The 5%

Note: If this post comes off as a little rambly, sorry. Lot of thoughts swirling in my head + a massive headache = not going to fully explain every last detail. Feel free to comment for clarifications.

I linked to a pretty harsh SW:TOR option piece yesterday, and Ravious over at KTR has a post + lots of comments about it as well. Tobold has a post up on this today as well, taking a slightly different take on the whole thing.

Ultimately all of this just further reinforces what most of us have expected all along; TOR is most likely going to be a pretty solid sRPG (especially if you are into the whole lightsabers thing), with the possibility that the sRPG is ruined by MMO concepts spoiling the fun. And for EA it makes sense to charge MMO prices for TOR, as a 200 hour sRPG is going to take people more than a month to finish, so you might as well charge more than just the box price (Especially when it cost you 300m or whatever to make said 200hr sRPG).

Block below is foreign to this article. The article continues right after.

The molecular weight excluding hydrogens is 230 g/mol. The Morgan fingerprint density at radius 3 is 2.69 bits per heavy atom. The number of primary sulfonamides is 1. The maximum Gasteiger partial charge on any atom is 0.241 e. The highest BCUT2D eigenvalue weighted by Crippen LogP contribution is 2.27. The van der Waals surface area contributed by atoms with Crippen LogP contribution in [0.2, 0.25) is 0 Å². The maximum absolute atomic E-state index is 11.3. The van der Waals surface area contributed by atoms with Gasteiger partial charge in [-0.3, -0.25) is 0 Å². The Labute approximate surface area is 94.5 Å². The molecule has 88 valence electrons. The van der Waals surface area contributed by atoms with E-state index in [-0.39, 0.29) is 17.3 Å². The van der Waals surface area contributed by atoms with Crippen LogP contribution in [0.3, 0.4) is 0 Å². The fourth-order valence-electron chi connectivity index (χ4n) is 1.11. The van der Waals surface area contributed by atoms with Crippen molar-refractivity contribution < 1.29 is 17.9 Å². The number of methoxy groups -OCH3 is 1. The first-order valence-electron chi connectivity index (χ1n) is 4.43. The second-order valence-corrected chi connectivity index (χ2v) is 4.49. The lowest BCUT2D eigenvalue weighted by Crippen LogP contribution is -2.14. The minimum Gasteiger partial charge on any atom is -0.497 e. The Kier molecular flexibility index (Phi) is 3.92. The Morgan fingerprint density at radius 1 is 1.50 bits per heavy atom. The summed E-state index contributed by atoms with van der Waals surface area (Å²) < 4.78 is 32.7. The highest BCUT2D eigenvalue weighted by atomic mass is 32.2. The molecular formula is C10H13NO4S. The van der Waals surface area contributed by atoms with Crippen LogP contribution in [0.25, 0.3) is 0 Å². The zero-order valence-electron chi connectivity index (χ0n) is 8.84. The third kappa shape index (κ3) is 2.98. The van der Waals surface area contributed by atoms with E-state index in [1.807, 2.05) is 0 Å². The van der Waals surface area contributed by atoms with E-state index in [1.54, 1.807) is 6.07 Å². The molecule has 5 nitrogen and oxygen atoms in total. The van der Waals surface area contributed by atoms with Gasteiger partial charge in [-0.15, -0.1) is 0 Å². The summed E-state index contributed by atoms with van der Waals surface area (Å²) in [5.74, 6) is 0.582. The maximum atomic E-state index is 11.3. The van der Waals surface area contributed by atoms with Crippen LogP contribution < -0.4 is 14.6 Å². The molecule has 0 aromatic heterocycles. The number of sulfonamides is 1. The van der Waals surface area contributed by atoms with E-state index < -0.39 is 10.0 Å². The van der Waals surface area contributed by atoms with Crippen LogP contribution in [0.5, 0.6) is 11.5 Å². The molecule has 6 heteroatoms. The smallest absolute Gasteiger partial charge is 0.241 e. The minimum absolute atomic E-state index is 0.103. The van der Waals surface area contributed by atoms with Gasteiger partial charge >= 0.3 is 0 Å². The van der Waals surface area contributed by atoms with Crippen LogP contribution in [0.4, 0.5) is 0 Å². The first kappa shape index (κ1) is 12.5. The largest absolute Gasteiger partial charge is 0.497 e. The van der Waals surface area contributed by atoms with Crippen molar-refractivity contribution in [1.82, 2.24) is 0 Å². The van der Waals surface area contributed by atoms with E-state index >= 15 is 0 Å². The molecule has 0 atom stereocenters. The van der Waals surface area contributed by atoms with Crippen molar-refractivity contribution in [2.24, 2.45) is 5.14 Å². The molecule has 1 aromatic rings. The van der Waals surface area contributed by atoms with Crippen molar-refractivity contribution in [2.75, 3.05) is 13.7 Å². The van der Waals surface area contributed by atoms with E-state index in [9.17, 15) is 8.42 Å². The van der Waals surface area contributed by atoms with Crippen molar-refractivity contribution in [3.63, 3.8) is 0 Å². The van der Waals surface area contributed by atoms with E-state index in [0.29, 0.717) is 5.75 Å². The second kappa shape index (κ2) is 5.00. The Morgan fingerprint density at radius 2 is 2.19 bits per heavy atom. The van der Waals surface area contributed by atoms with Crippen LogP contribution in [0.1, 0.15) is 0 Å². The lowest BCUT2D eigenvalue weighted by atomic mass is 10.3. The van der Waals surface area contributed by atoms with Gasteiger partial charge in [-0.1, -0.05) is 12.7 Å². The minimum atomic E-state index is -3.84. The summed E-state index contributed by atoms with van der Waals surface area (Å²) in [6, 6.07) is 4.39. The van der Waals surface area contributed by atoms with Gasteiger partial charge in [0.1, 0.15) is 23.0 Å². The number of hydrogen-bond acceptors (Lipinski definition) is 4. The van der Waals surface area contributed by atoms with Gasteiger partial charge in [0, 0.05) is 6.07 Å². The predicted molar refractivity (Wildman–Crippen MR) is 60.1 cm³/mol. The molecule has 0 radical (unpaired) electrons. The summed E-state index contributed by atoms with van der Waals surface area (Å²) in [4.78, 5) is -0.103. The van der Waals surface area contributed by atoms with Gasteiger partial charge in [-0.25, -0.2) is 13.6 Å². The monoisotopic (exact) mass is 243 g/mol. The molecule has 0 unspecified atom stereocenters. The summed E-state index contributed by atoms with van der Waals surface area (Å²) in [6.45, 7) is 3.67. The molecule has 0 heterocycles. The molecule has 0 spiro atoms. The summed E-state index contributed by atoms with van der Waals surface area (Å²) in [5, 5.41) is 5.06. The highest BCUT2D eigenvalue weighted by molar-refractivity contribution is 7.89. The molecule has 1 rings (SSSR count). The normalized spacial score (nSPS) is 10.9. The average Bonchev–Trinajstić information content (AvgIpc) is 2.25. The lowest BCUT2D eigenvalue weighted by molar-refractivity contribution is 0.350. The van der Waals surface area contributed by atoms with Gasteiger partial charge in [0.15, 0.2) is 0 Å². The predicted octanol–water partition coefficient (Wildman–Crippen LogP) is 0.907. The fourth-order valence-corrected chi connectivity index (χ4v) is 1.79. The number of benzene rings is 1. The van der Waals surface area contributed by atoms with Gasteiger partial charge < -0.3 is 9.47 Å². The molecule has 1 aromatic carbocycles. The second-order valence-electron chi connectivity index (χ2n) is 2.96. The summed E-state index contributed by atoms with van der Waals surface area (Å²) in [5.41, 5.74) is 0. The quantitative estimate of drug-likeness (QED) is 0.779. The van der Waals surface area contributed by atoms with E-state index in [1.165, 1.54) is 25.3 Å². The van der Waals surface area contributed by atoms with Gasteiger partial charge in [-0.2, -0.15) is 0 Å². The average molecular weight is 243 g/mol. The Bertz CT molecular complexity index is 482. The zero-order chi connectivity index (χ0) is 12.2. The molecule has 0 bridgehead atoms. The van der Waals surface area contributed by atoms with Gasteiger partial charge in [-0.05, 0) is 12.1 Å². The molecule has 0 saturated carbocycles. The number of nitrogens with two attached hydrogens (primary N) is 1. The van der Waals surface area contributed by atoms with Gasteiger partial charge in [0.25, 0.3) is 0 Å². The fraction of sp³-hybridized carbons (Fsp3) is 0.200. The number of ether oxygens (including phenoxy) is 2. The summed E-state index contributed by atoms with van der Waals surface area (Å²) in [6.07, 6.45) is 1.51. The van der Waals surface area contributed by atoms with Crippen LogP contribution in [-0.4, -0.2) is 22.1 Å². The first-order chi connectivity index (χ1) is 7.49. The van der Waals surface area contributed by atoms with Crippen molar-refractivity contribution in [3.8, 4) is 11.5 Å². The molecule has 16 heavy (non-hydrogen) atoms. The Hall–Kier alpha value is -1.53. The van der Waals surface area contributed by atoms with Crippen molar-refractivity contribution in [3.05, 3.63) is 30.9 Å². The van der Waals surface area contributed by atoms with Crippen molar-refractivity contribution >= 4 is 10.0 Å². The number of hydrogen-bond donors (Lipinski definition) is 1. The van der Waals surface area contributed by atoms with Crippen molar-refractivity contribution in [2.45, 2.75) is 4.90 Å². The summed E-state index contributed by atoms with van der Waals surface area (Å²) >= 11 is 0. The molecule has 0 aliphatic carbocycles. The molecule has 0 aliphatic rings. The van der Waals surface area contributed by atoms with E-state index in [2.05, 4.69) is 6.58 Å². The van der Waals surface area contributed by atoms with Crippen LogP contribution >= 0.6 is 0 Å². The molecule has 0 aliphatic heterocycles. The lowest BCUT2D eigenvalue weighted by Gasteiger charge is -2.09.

TOR to me is like Farmville when it comes to MMO discussions; both games have MMO aspects, neither game is actually an MMO, so the basics concepts and concerns just don’t apply.

What I do want to touch on today, which is somewhat related to the above (hopefully), is the 5% population of an MMO; the hardcore, the guild leaders/officers, the mod makers, the forum warriors, bloggers, etc.

The more virtual world your MMO is, the more important that 5% is. In a game like EVE these are the people starting the wars in 0.0. They are the ones organizing things in Empire. They are the ones on the CSM. They drive content. They make the game ‘work’. Remove them, and basically nothing happens, the world stops working, and people get bored/leave.